In filtering outside make-up air that contains a significant number of large particles, interception and impaction are usually the dominant mechanisms. In process gases, where extensive filtration has already occurred, diffusion is the primary particle removal mechanism. In liquids, interception alone governs and impaction and diffusion have little effect.
In any filter, although a particular filtration mechanism may dominate, all three mechanisms are simultaneously at work, hopefully, contributing to the filter's performance.
Let's take a very simplified look at how these various filtration mechanisms function by examining a particle traversing through the filter in the vicinity of filter fibers (shown in cross-section) along with typical fluid streamlines (Figure 1). While simplified, these diagrams show the essential elements at work.
Sieving (Figure 2) is actually a special case of interception (see below). In sieving, a particle attempts to follow the fluid streamline around the filter fiber and is just too big to fit between two adjacent filter fibers.
This is similar to the fly on the window screen phenomenon and helps to explain why our homes are not inundated with insects. While most people will assume that sieving is the most important filtration mechanism, it is usually the least important.
In the case of interception (Figure 3), a section of the particle surface strikes the filter fiber and sticks to it. Filtration through interception depends on the size and mass of the particle—all other things being equal.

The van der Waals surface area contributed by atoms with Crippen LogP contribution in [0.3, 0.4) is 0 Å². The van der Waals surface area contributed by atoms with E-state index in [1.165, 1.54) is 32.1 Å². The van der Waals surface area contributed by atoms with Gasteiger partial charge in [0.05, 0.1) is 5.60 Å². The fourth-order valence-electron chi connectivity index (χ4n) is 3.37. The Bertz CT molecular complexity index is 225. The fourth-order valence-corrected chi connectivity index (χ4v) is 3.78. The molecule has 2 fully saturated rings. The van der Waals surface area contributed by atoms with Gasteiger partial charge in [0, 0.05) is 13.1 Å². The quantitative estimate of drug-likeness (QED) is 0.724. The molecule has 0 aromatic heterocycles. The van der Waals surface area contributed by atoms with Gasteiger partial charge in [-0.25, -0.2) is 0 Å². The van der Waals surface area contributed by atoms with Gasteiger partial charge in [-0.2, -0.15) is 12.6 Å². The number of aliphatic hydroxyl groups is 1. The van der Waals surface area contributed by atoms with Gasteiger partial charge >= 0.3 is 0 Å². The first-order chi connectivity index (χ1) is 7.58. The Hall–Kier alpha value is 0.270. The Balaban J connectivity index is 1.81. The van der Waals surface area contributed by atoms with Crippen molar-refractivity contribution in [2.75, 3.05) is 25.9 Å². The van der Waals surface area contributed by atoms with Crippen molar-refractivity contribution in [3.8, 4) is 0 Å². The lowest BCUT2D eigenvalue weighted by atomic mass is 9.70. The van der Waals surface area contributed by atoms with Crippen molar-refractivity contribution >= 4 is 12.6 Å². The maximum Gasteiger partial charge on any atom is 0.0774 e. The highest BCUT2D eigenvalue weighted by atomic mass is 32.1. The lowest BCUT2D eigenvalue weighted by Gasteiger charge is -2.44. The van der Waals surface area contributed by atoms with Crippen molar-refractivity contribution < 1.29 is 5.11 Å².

Larger particles are more likely to be removed by interception because their size puts them in closer proximity to the filter fibers that capture them. And since size and mass are usually related, interception also works well on high-mass particles. As particle mass increases, however, impaction plays a significant role.
With impaction (Figure 4), a particle follows the streamline where it's straight as we expect. But where the streamline curves around the fiber, the particle is unable to make the turn due to the inertial effects operating on the greater mass.
The particle impacts and sticks to the fiber while the fluid molecules follow the streamline. Filtration through impaction is affected by both the mass and the velocity of the particle. In the case of impaction: